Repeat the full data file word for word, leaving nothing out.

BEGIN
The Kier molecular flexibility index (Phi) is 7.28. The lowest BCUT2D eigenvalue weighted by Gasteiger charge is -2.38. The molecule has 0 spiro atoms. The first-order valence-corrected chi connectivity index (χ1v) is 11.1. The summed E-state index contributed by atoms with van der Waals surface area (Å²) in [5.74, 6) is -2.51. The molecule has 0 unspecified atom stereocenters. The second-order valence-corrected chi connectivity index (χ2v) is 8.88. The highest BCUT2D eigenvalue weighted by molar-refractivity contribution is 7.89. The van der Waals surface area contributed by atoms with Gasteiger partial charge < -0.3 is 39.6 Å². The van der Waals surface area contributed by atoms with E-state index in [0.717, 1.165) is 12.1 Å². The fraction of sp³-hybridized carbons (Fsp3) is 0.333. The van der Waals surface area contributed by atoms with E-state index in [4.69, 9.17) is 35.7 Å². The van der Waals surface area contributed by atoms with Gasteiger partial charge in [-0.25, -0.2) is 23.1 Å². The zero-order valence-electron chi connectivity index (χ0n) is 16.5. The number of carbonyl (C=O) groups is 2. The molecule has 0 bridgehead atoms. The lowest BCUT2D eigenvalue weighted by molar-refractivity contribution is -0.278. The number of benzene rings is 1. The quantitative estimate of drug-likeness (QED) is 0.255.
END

The Kier molecular flexibility index (Phi) is 7.28. The lowest BCUT2D eigenvalue weighted by Gasteiger charge is -2.38. The molecule has 0 spiro atoms. The first-order valence-corrected chi connectivity index (χ1v) is 11.1. The summed E-state index contributed by atoms with van der Waals surface area (Å²) in [5.74, 6) is -2.51. The molecule has 0 unspecified atom stereocenters. The second-order valence-corrected chi connectivity index (χ2v) is 8.88. The highest BCUT2D eigenvalue weighted by molar-refractivity contribution is 7.89. The van der Waals surface area contributed by atoms with Gasteiger partial charge < -0.3 is 39.6 Å². The van der Waals surface area contributed by atoms with E-state index in [0.717, 1.165) is 12.1 Å². The fraction of sp³-hybridized carbons (Fsp3) is 0.333. The van der Waals surface area contributed by atoms with E-state index in [4.69, 9.17) is 35.7 Å². The van der Waals surface area contributed by atoms with Gasteiger partial charge in [-0.25, -0.2) is 23.1 Å². The zero-order valence-electron chi connectivity index (χ0n) is 16.5. The number of carbonyl (C=O) groups is 2. The molecule has 0 bridgehead atoms. The lowest BCUT2D eigenvalue weighted by molar-refractivity contribution is -0.278. The number of benzene rings is 1. The quantitative estimate of drug-likeness (QED) is 0.255.